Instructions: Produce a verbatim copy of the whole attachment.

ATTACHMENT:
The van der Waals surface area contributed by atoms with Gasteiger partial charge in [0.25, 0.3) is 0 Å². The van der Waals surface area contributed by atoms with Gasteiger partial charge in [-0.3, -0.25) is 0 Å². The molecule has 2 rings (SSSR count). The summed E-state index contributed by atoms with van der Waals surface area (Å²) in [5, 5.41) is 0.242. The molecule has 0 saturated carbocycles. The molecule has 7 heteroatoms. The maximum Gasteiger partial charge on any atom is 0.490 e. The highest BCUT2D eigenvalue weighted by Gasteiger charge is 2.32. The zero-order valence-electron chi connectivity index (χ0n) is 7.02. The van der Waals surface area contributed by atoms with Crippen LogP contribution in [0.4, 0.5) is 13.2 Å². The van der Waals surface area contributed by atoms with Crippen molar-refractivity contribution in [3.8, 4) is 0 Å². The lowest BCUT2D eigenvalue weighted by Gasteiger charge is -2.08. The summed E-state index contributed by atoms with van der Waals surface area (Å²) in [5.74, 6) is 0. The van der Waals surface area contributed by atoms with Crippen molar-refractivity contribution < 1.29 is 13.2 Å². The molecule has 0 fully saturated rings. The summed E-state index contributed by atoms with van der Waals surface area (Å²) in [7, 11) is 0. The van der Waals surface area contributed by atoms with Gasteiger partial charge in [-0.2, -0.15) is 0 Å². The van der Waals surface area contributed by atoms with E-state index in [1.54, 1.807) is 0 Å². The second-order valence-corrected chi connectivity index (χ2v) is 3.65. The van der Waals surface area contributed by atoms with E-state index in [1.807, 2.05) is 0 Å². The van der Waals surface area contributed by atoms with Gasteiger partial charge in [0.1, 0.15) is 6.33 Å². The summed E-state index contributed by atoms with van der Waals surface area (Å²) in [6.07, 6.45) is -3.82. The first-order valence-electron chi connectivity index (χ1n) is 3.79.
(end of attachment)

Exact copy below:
The van der Waals surface area contributed by atoms with Gasteiger partial charge in [0.25, 0.3) is 0 Å². The van der Waals surface area contributed by atoms with Gasteiger partial charge in [-0.3, -0.25) is 0 Å². The molecule has 2 rings (SSSR count). The summed E-state index contributed by atoms with van der Waals surface area (Å²) in [5, 5.41) is 0.242. The molecule has 0 saturated carbocycles. The molecule has 7 heteroatoms. The maximum Gasteiger partial charge on any atom is 0.490 e. The highest BCUT2D eigenvalue weighted by Gasteiger charge is 2.32. The zero-order valence-electron chi connectivity index (χ0n) is 7.02. The van der Waals surface area contributed by atoms with Crippen LogP contribution in [0.4, 0.5) is 13.2 Å². The van der Waals surface area contributed by atoms with Crippen molar-refractivity contribution in [3.8, 4) is 0 Å². The lowest BCUT2D eigenvalue weighted by Gasteiger charge is -2.08. The summed E-state index contributed by atoms with van der Waals surface area (Å²) in [5.74, 6) is 0. The van der Waals surface area contributed by atoms with Crippen molar-refractivity contribution < 1.29 is 13.2 Å². The molecule has 0 fully saturated rings. The summed E-state index contributed by atoms with van der Waals surface area (Å²) in [7, 11) is 0. The van der Waals surface area contributed by atoms with Gasteiger partial charge in [-0.2, -0.15) is 0 Å². The van der Waals surface area contributed by atoms with E-state index in [1.54, 1.807) is 0 Å². The second-order valence-corrected chi connectivity index (χ2v) is 3.65. The van der Waals surface area contributed by atoms with E-state index in [1.807, 2.05) is 0 Å². The van der Waals surface area contributed by atoms with Gasteiger partial charge in [0.1, 0.15) is 6.33 Å². The summed E-state index contributed by atoms with van der Waals surface area (Å²) in [6.07, 6.45) is -3.82. The first-order valence-electron chi connectivity index (χ1n) is 3.79.